Signs are More than Money
Some people may think that signposts -- such as street names, stop, and yield -- are not very important. The worst that can happen, they believe, is that some people will suffer a little inconvenience. In actuality, though, how does a missing or defaced sign affect us?
11:37 p.m., March 3: A van from South Georgia cruises slowly down a main road. The family of five inside have been traveling for hours. Since they have never been in Habersham County before, they tiredly scrutinize every street name looking for the road their relatives live on. They have good directions. There's only one problem -- one of the street name signs is mutilated, its writing obliterated with paint. Was that possibly the road they needed to take?
Annoyance, frustration, fear
All of us have probably experienced these emotions when we are in a strange place and we can't find our way. If we are lost late at night or early in the morning, these feelings can be especially intense.
Is it such a big deal to make someone nervous or upset? Well, consider: A minor irritation can be compared to the light jab of a sewing pin. The pain is not too bad and, if it wasn't intentional, the incident is easily forgotten. In contrast, anyone who purposely irritates others is like someone who goes around with a pin deliberately yet gently stabbing people. Wouldn't you agree that such an individual would be a nuisance and a menace and would need to be restrained?
But, is aggravation the only effect of stealing or vandalizing a sign?
7:17 p.m., July 19: A husband and wife anxiously examine their budget. In order to pay their bills, they have to watch their finances carefully. They make a list of the expenditures they know they will have in the coming months: School clothes and supplies for their two children, doctors' visits, new tires for the car, county and city taxes...
Including labor, the amount to make a sign is approximately $50. With an average of 30 per month lost to theft or vandalism (90 in April 2003!), the monthly sum is typically around $1,500. That's approximately $18,000 per year! And that figure doesn't include the price of the originals.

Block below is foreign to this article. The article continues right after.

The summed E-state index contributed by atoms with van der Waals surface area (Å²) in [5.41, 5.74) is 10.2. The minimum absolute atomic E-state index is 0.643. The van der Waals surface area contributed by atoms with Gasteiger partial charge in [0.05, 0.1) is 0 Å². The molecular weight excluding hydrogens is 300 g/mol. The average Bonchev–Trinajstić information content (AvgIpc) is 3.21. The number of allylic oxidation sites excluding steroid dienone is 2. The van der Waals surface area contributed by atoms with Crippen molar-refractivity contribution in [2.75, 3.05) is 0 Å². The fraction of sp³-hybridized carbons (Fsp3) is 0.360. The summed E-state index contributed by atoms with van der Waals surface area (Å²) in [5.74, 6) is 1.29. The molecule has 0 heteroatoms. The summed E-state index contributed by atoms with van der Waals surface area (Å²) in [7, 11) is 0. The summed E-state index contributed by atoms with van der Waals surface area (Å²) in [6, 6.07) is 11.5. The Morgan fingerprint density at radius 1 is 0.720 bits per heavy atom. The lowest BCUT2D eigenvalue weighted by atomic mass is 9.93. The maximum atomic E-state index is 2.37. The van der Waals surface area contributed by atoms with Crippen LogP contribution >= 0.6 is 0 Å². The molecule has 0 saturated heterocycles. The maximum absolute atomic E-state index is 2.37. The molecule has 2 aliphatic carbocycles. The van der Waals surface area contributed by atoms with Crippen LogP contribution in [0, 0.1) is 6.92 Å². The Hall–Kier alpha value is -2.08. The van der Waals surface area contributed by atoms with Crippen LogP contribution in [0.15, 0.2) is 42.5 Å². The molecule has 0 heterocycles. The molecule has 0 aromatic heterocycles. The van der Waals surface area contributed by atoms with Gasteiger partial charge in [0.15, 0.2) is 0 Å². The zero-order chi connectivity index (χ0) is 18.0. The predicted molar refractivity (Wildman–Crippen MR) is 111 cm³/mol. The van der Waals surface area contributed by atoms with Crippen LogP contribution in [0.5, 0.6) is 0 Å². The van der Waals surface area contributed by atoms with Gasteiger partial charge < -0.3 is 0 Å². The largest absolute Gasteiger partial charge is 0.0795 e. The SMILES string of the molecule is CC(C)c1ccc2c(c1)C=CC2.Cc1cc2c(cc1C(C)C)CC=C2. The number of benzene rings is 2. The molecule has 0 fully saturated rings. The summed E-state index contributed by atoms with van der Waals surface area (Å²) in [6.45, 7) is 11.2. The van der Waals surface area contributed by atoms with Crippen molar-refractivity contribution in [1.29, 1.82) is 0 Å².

Who defrays these costs? Unfortunately, everyone does. The taxes that are collected pay not only for the signs themselves but also for the law enforcement to catch the offenders, the jails or youth facilities to incarcerate them (if needed), and the courts to process them. (If convicted of civil and/or criminal charges, it is possible that the guilty party may be ordered by the court to reimburse at least some of these expenses.)
In effect, the culprits have opened the public "wallet" and extracted money when no one was looking. Can anything be worse? Unfortunately, yes.
3:13 a.m., October 1: A fire truck, rushing to a house fire in a rural part of the county, misses the road it should take because the street sign is gone. The driver continues for another couple of miles before he realizes that he is lost. He calls for directions and eventually gets to his destination. It is too late. The blaze is now out of control. The house burns to the ground, and its lone occupant dies. The man could have been saved if the fire truck had arrived a couple of minutes earlier.
Damage to or loss of property or life
More than likely the people who vandalize or steal signs do so as a prank. They don't intend for anyone to get hurt. But if an accident does happen, what then? The civil and criminal responsibility can be much greater. Depending on the circumstances, the person who contributed to the wreck could even be charged with manslaughter. The serious -- and even deadly -- repercussions that can occur, therefore, make this a "practical joke" that is best avoided.
Can we be part of the solution to the problem of stolen or defaced signs? Definitely! How?
Yes, it is clear that missing or defaced street or traffic signs can have grave consequences. They really do cost us more than money!
4:35 p.m., January 15: As a car comes to a stop at an intersection, the driver's eyes are drawn to a memorial close by. He wonders who it is for. He doesn't know that it is dedicated to the memory of three members of a family who died in an crash -- a crash that occurred because someone, for amusement, removed a stop sign.